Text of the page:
“The introduction of the fixed penalty is not aimed at responsible cyclists who sometimes feel obliged to use the pavement out of fear of the traffic, and who show consideration to other pavement users.
“Chief police officers, who are responsible for enforcement, acknowledge that many cyclists, particularly children and young people, are afraid to cycle on the road, sensitivity and careful use of police discretion is required.”
Given it’s such a rare sight these days, it’s heartwarming to think that even chief police officers can picture parents doing their best to shepherd children to school during the morning rush in spite of the best efforts of the DfT and our country’s legislature. However, remember that it’s still at the discretion of the officer on the scene so you may have to agree to disagree, take the fixed penalty notice and then decide what to do about it afterwards.
If cycle training is suggested as a solution and, for example, you’re not riding up the high street because you simply haven’t summoned up the courage to do it yet, then that might be an option you’d find useful. If you’re at the other end of the spectrum and you know how to ride a bike through traffic’s high tide but despite being able to do it you simply don’t want to – perhaps you can think of less scary ways to self harm – then say so.
Just keep in mind that neither you nor the upholder of the law are in a position to fix the cause of the problem on the spot, so a good outcome is making some small headway in acquainting police officers with the notion that using a bike is a legitimate means of transport in a criminally inadequate environment.
Leaving the pavements and getting back on the road, when the traffic’s not shaking you up a pothole probably will be. The Mayor of London recently discovered a corker on his own roads. Piling into a pothole hiding beneath a puddle, Boris took a tumble and had to retire his trusty steed Old Bikey.
“Now it was dead, killed by – the weather. Yes, amigos, it was slain by the rain.”
It makes an ass of his assonance but London’s Mayor really needs to know that Old Bikey was slain by the rain AND the regular repetitive forces of heavy traffic. Heavy both in number and mass. Old Bikey destroying, injury causing potholes don’t occur on well constructed roads with just bikes on them no matter how much it’s rained. How many potholes do you come across pedalling on the pavement?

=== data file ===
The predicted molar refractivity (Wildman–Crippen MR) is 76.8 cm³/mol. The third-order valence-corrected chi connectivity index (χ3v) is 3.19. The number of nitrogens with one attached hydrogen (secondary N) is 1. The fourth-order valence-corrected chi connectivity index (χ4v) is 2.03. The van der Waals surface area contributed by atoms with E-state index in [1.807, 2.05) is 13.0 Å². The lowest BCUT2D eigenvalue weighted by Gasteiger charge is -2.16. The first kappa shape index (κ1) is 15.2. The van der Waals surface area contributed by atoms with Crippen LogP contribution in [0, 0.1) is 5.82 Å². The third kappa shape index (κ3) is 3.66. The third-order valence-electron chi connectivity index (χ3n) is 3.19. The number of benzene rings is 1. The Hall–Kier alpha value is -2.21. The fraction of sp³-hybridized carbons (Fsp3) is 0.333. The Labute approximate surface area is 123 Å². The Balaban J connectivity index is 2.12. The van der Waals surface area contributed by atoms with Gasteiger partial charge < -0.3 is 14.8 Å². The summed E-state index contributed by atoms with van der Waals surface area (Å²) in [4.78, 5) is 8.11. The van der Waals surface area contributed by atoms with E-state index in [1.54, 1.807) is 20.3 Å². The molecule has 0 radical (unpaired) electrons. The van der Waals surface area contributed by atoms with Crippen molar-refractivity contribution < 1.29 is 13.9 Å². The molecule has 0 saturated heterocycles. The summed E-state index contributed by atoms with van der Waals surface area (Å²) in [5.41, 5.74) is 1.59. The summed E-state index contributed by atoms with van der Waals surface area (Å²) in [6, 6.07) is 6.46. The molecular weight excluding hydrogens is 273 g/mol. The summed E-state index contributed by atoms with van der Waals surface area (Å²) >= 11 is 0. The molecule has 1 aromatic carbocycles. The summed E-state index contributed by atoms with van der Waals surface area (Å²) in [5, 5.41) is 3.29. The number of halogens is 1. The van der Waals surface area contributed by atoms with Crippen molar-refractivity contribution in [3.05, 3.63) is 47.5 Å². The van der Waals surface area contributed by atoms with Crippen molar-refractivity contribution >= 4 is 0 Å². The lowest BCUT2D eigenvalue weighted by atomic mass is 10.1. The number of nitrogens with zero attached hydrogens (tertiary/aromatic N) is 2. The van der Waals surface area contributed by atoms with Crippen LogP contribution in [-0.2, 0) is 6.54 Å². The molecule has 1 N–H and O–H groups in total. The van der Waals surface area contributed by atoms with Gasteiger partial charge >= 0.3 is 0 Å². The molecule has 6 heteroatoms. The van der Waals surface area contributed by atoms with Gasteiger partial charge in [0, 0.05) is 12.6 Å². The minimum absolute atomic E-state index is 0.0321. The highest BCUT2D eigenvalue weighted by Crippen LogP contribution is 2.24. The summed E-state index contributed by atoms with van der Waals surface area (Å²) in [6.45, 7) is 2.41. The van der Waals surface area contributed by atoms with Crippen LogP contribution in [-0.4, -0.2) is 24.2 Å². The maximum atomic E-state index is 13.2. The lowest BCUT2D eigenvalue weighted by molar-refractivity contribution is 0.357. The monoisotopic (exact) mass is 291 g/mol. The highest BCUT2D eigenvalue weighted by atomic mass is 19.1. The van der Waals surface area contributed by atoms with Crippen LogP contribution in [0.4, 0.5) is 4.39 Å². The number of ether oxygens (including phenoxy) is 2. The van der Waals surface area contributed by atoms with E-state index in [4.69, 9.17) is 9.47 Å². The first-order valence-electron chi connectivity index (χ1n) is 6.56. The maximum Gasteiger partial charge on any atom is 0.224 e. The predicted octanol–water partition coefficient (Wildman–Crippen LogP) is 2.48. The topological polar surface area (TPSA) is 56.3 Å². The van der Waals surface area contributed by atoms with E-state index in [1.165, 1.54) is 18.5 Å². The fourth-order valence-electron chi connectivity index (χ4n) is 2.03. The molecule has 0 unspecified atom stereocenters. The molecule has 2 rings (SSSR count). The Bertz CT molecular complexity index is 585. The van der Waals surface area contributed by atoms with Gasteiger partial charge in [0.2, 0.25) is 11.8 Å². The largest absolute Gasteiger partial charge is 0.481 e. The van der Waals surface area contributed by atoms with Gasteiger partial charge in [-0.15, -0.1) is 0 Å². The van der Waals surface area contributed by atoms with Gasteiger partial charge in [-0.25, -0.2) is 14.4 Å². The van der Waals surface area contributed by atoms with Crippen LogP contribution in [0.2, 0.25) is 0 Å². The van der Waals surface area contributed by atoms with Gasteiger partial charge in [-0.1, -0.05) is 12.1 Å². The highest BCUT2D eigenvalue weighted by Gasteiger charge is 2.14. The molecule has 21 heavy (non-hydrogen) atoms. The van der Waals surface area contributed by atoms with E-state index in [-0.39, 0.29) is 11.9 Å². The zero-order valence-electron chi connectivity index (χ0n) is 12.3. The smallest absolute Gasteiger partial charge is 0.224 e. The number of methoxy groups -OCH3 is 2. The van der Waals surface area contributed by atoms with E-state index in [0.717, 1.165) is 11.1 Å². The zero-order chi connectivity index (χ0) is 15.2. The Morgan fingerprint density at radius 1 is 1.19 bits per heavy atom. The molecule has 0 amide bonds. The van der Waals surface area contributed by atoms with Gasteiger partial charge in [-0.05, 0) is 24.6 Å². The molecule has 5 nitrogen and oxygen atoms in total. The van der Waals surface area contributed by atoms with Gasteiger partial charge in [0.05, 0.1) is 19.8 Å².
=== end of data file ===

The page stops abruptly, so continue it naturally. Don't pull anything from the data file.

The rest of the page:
In the short term the only thing you can do is report the hole and wait. It could be a long wait – the size of hole that tends to trouble bike users is somewhat smaller than the minimum required to trigger a repair. And it’s likely that as budgets tighten that minimum will increase again, but sit tight, like weeds and beer bellies, potholes always get bigger.
The long term solution has taken a depressingly long time to gain traction in the UK but thankfully for us it’s finally making progress: don’t put bikes in the wheel tracks of heavy vehicles on main roads – put them on a bike path. If you’re using a bike for short journeys, or would dearly love to, you’ll be wanting some space like this to do it in. Sign up here to learn more and when your councillor knocks on your door asking for your vote, ask him what he’s going to do about creating space for cycling where you live.
Not everyone’s on board yet, so if some uber-fit, dazzlingly bright cycling experts on barely equipped bikes should ride up and tell you that you’re doing it wrong, that you don’t need bike paths and that roads already go everywhere you need them to, I suggest you point them to cycling’s sadly unsuccessful pothole campaign and ask them why the AA treat them as a joke.
In part 4 I’ll be taking a look at the attitudes towards, and the expectations of, people using bikes for short journeys.